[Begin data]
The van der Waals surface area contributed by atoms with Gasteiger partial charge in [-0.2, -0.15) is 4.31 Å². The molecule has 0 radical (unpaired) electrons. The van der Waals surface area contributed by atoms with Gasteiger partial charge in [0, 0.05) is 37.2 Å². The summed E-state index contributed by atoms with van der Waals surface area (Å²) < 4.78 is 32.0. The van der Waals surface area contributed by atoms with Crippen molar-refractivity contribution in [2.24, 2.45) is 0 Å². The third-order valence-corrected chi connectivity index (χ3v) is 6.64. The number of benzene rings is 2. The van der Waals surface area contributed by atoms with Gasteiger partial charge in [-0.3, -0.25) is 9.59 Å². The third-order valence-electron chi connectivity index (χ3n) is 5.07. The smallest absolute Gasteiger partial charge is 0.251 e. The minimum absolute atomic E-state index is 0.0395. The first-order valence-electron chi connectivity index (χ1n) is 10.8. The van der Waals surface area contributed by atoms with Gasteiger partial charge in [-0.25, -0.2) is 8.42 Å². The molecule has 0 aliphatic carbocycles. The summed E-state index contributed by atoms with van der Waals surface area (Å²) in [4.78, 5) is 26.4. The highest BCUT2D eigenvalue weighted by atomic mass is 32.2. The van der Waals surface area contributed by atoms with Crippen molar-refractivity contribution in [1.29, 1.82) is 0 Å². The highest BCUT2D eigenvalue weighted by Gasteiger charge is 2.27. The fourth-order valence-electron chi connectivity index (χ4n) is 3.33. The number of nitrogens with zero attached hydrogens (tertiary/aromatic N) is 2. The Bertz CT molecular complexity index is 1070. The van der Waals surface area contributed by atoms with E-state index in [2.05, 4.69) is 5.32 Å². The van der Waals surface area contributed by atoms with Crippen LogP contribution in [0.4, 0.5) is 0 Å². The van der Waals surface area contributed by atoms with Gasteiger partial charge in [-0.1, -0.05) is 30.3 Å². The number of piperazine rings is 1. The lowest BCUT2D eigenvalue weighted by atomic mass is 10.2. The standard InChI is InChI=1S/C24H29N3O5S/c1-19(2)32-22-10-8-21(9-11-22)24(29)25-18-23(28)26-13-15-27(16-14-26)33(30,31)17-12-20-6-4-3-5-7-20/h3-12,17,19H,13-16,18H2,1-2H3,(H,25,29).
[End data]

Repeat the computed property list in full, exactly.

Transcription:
The van der Waals surface area contributed by atoms with Gasteiger partial charge in [-0.2, -0.15) is 4.31 Å². The molecule has 0 radical (unpaired) electrons. The van der Waals surface area contributed by atoms with Gasteiger partial charge in [0, 0.05) is 37.2 Å². The summed E-state index contributed by atoms with van der Waals surface area (Å²) < 4.78 is 32.0. The van der Waals surface area contributed by atoms with Crippen molar-refractivity contribution in [2.24, 2.45) is 0 Å². The third-order valence-corrected chi connectivity index (χ3v) is 6.64. The number of benzene rings is 2. The van der Waals surface area contributed by atoms with Gasteiger partial charge in [-0.3, -0.25) is 9.59 Å². The third-order valence-electron chi connectivity index (χ3n) is 5.07. The smallest absolute Gasteiger partial charge is 0.251 e. The minimum absolute atomic E-state index is 0.0395. The first-order valence-electron chi connectivity index (χ1n) is 10.8. The van der Waals surface area contributed by atoms with Gasteiger partial charge in [-0.25, -0.2) is 8.42 Å². The molecule has 0 aliphatic carbocycles. The summed E-state index contributed by atoms with van der Waals surface area (Å²) in [4.78, 5) is 26.4. The highest BCUT2D eigenvalue weighted by atomic mass is 32.2. The van der Waals surface area contributed by atoms with Crippen molar-refractivity contribution in [1.29, 1.82) is 0 Å². The highest BCUT2D eigenvalue weighted by Gasteiger charge is 2.27. The fourth-order valence-electron chi connectivity index (χ4n) is 3.33. The number of nitrogens with zero attached hydrogens (tertiary/aromatic N) is 2. The Bertz CT molecular complexity index is 1070. The van der Waals surface area contributed by atoms with E-state index in [2.05, 4.69) is 5.32 Å². The van der Waals surface area contributed by atoms with Crippen LogP contribution in [0.4, 0.5) is 0 Å². The van der Waals surface area contributed by atoms with Gasteiger partial charge in [-0.1, -0.05) is 30.3 Å². The number of piperazine rings is 1. The lowest BCUT2D eigenvalue weighted by atomic mass is 10.2. The standard InChI is InChI=1S/C24H29N3O5S/c1-19(2)32-22-10-8-21(9-11-22)24(29)25-18-23(28)26-13-15-27(16-14-26)33(30,31)17-12-20-6-4-3-5-7-20/h3-12,17,19H,13-16,18H2,1-2H3,(H,25,29).